The Lawrentian tends to focus on student activities and opinions about what is going on within the Lawrence community. In an effort to permeate the Lawrence bubble, this column aims to shed some light on the views within the campus community about a current event outside of Lawrence.
As students, we are in near constant contact with technology. We use it for research, to write assignments, and to stay connected with friends and family. Our generation’s reliance on computers and smart phones is often viewed in a negative light, particularly by our elders. However, members of our generation, when asked their opinions, had very different ideas about our use of these devices.
While junior Henry Geraghty did not have any strong opinions about our reliance on technology, he did acknowledge, “It’s super useful, and it’s annoying how useful it is. It makes you not have to remember things. There are studies where, when people know they can Google search something, they’re way more likely to forget it than if they can’t.”
In response to this, junior Fiona Masterton chimed in, “I haven’t found that.” She went on to explain, “I think a lot of people perceive it to be unhealthy, but I think that in many ways, it’s symbiotic, and that isn’t necessarily a bad thing. Everyone is like, oh you rely on technology too much, you all rely on technology too much and it’s bad. But you know, people before relied on fire, and it wasn’t a thing they worried about. It’s OK to rely on technology because it is so much a part of society. I think it’s just our parents being angry that they didn’t have that. I think it’s symbiotic, I like it.”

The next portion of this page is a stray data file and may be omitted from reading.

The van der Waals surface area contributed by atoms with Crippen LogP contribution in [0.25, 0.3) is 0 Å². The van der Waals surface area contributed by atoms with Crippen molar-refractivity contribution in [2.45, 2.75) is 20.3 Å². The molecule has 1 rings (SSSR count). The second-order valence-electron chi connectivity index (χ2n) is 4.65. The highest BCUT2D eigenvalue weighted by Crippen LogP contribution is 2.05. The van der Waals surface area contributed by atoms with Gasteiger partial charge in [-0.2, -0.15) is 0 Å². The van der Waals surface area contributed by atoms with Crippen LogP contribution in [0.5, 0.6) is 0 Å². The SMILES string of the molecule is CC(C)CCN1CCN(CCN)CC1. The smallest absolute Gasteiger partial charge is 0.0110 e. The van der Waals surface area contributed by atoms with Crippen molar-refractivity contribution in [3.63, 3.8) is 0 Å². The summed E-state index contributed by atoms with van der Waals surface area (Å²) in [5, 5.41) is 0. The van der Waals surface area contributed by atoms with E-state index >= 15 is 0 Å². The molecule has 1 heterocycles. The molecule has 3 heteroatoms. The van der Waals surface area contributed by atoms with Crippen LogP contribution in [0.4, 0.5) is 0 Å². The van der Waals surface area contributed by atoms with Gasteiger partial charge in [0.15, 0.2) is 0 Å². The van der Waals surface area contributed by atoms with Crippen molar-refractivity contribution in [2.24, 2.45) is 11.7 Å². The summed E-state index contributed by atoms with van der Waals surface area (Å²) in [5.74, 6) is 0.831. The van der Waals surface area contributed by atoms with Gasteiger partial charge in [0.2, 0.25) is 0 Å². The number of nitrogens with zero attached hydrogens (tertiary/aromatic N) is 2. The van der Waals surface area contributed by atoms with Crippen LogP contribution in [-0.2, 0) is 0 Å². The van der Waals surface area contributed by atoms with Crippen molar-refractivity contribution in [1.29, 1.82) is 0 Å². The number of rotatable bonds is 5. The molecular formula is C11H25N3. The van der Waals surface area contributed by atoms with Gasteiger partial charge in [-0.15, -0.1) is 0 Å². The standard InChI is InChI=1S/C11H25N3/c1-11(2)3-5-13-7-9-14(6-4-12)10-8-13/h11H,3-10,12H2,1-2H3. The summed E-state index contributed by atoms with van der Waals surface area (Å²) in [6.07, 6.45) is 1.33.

Freshman Sean Gies holds a more negative view. “It’s inevitable,” he said. “It’s abused, but you can’t stop it. Who’s going to stop it? You can’t do anything about it, but I don’t think it’s a good thing.”
Junior Sofie Yang felt similarly: “I think I’m not in the norm with that because I didn’t get a phone until I came here, and I try not to use my phone. But it really helps to have email on your phone because a lot of important information happens and it’s always overwhelming to sit at a computer and check your email because there’s like a thousand things.”
However, Yang also acknowledged a downside, stating, “I think it makes people feel like they have to constantly be available all the time so I really don’t like that at all… I think [if you didn’t have technology], you would be so much more aware of what is going on around you. I think in general, society keeps getting more and more involved in technology, which is not a bad thing, there is a good side of that, but I think in everyday life, we could use it less, and it seems like we’re becoming more and more dependent.”
This idea that we are becoming more dependent on technology whether we like it or not, for better or for worse, was perfectly summed up by freshman Molly Froman’s response: “One second, I’m checking my phone.”